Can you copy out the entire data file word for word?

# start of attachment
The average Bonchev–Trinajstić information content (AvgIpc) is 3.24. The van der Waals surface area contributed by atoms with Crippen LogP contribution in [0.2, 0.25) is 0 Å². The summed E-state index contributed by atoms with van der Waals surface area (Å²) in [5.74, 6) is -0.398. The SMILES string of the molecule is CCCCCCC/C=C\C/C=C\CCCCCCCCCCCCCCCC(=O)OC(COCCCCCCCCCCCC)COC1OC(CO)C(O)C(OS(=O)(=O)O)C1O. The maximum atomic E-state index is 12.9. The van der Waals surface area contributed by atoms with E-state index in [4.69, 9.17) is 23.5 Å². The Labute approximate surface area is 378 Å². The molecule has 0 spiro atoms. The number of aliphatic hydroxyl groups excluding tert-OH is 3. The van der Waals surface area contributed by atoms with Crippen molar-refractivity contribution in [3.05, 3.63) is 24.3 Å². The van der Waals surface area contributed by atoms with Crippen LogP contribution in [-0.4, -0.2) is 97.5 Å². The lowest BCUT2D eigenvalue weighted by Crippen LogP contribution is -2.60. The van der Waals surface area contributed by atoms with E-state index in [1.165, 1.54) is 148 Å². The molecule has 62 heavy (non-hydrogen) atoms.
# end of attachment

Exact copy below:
The average Bonchev–Trinajstić information content (AvgIpc) is 3.24. The van der Waals surface area contributed by atoms with Crippen LogP contribution in [0.2, 0.25) is 0 Å². The summed E-state index contributed by atoms with van der Waals surface area (Å²) in [5.74, 6) is -0.398. The SMILES string of the molecule is CCCCCCC/C=C\C/C=C\CCCCCCCCCCCCCCCC(=O)OC(COCCCCCCCCCCCC)COC1OC(CO)C(O)C(OS(=O)(=O)O)C1O. The maximum atomic E-state index is 12.9. The van der Waals surface area contributed by atoms with E-state index in [4.69, 9.17) is 23.5 Å². The Labute approximate surface area is 378 Å². The molecule has 0 spiro atoms. The number of aliphatic hydroxyl groups excluding tert-OH is 3. The van der Waals surface area contributed by atoms with Crippen molar-refractivity contribution in [3.05, 3.63) is 24.3 Å². The van der Waals surface area contributed by atoms with Crippen LogP contribution in [-0.4, -0.2) is 97.5 Å². The lowest BCUT2D eigenvalue weighted by Crippen LogP contribution is -2.60. The van der Waals surface area contributed by atoms with E-state index in [1.165, 1.54) is 148 Å². The molecule has 62 heavy (non-hydrogen) atoms.